‘CBDC launch in calibrated, nuanced manner’
Reserve Bank of India (RBI) Deputy Governor T Rabi Sankar on Thursday said the Central Bank Digital Currency (CBDC) will significantly bring down time taken for cross-border transactions and make transactions real time.
As far as India is concerned, he said the RBI is looking at CBDC as just the digital form of paper currency and no distinction whatsoever. Highlighting that CBDC would have cost and distributional efficiency, Sankar said the other motivation for introduction is settlement efficiency.
Addressing an event organised by ICRIER, he said a nuanced and calibrated approach is essential for launch of India’s maiden digital currency as it would have various implications for the economy and monetary policy. The RBI is planning to come out with a central bank backed digital currency using blockchain technology in 2022-23.
“Given the large number of uncertainties in terms of which model works, which design works well in terms of its impact on the banking system, on data privacy on monetary policy, I think almost all central banks and we are no exception will probably go in for a very careful and calibrated nuanced manner,” the RBI Deputy Governor said.
“The essential learning does not come from global experience but basically comes from your own experience,” he said. Observing that one of the principles for introduction of any technologies, especially for a central bank, is that it should “do no harm”, Sankar said, “I think central banks would go about it in a very calibrated, graduated manner, assessing impact all along the line and then making those connections with what is most demanded.”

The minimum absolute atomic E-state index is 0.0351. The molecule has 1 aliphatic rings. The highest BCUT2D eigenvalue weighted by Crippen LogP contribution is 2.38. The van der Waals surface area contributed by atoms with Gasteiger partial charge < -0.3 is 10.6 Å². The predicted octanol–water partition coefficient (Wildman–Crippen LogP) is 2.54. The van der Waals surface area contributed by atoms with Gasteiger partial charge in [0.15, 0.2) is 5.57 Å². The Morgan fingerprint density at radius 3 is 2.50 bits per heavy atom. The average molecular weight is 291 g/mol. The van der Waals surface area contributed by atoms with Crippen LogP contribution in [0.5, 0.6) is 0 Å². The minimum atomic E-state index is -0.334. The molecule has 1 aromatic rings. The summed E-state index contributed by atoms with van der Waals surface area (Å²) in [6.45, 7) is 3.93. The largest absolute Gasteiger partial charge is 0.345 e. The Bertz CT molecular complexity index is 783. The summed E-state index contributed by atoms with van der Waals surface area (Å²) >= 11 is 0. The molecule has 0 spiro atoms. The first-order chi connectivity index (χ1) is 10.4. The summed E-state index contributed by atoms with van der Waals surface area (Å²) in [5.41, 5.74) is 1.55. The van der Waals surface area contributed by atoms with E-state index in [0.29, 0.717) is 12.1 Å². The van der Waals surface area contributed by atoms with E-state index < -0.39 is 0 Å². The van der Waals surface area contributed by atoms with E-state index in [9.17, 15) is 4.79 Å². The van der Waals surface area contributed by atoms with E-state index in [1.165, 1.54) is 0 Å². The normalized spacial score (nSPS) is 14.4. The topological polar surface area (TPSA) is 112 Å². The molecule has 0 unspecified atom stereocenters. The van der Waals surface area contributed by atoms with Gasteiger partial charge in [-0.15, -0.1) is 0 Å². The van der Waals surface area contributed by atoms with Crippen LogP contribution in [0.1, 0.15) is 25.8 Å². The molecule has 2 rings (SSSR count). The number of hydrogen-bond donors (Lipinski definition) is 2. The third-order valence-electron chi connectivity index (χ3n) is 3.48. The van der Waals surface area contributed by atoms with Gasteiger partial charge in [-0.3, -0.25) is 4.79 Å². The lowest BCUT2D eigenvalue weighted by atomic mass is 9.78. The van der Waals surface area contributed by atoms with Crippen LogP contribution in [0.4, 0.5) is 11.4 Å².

About the implications of CBDCs, he said, “while these motivations do exist, one must realise that global experience is virtually non-existent at this point in time on a few things like CBDCs might affect the banking system.” CBDCs could affect the transactional demand for deposits in the banking system, Sankar added.
“To the extent that happens, the deposit creation would get affected negatively and to that extent the ability to create credit by the banking system also goes down … to the extent low-cost transactional deposits move away from the banking system, the average cost of deposits might go up, which generally would lead to slight upward pressure on the cost of funds in the system itself,” he said. The other implication would be on monetary policy, Sankar said, adding that surveys done by BIS and others seem to indicate that most central banks feel it will have an impact on monetary policy and impact on transmission. With regard to stable coin, he said, it could emerge as a much bigger threat to dollarisation than a cryptocurrency.